5 Storage Considerations for Your Vinyl Record Collection

0 Comment(s) | Posted | by Norm Kotoch, Jr. |

vinyl record collection

It’s being called the vinyl revival. 2014 vinyl sales in the United States saw “a 52 percent increase in LP purchases from 2013” for their believed superior sound to digital audio. 

Modern vinyl records are made from polyvinyl chloride acetate copolymer (PVC), with an inscribed groove that carries the sound of your favorite tunes. Learn how to protect and store records of this material to keep them playing well for years.

1. Keep In Packaging

Dust and dirt fall into record grooves and negatively impact sound quality. Worse yet, once dust or dirt make their way onto your record, you need to choose your cleaning cloth wisely. Many materials leave scratches when rubbed against a record’s surface. 

Keep sound and surface clean at all costs. Post purchase, remove and throw away shrink-wrap, but keep the rest of the original packaging. These pieces were made to protect your record—trust the engineering behind them!

2. Avoid Paper Inner Sleeves

Paper sleeves are the most basic (and often default) record sleeves. While they serve their purpose, they are better for short-term storage, not long-term use. Over time, paper sleeves can tear or shred, which can create paper dust or leave areas of your record unprotected. Paper sleeves also have a tendency to leave scratches behind.

Instead, DiscoMusic.com recommends selecting poly inner record paper with poly lined record sleeves or highest quality audiophile grade archival inner record sleeves. All come recommended as significantly more durable and are better at keeping dust out.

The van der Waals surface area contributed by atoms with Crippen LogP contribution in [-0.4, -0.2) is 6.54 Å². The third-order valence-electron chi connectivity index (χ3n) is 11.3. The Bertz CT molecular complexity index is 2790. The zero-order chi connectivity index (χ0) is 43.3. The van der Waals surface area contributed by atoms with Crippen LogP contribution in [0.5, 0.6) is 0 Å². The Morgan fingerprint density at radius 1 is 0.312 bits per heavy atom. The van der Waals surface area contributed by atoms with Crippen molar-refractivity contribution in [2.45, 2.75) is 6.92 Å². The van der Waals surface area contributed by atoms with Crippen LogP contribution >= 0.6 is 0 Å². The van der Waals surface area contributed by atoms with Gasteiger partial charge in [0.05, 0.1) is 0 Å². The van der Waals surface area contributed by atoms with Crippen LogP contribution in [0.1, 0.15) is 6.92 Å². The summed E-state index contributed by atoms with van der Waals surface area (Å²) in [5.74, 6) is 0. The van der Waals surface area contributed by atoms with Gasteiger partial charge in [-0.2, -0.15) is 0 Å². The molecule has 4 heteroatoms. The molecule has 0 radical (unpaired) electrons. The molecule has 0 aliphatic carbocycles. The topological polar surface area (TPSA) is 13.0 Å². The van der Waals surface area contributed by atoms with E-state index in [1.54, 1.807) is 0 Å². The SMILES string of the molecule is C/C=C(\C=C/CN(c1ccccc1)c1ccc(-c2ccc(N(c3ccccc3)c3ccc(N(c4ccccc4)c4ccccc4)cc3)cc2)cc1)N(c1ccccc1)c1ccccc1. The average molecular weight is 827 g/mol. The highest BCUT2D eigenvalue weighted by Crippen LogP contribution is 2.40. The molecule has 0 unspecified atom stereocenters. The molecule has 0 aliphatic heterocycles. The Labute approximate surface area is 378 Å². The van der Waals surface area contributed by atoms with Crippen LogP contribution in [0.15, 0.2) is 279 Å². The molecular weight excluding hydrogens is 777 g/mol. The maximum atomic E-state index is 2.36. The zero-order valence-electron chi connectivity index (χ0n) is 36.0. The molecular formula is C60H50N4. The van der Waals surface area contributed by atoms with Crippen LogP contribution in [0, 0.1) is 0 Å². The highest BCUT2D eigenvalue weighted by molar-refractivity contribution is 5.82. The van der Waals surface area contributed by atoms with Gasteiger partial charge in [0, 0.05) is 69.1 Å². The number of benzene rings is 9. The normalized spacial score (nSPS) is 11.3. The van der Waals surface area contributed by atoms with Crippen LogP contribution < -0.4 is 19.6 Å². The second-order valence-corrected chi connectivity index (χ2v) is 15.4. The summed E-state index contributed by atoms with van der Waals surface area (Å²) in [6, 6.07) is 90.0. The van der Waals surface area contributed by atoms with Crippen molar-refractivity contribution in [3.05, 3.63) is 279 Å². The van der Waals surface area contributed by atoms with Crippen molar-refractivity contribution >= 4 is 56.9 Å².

3. Find a Sleeve for the Outer Jacket 

Outer jacket sleeves are even more prone to bent corners, tears and spills than inner sleeves. If stored incorrectly or made of flimsy quality, you could leave your record susceptible to damage. Invest in plastic outer jacket sleeves to add an additional protection layer. 

4. Stay Away from Heat

It goes without saying; a melted record is an unplayable record. Heat at minimum warps records and at maximum melts. Keep your records out of direct sunlight, and avoid storing in conditions above 200 degrees Fahrenheit. Room temperature storage is best. 

5. Position Albums Vertically 

Records are more susceptible to warping if they’re stored horizontally, with a greater surface area in line for contact with sunshine. Horizontal storing also leaves records at risk to get stepped or crushed under the weight of other objects on a bookshelf.

Instead, position your collection vertically, with a little bit of space kept in between records to avoid cracking the discs under pressure.

Consider a Climate-Controlled Environment 

Eliminate the risk of warped records. Keep your records at room temperature consistency with a climate-controlled self storage solution

How do you keep your vinyl records in prime condition? Share with us in the comment section below. 


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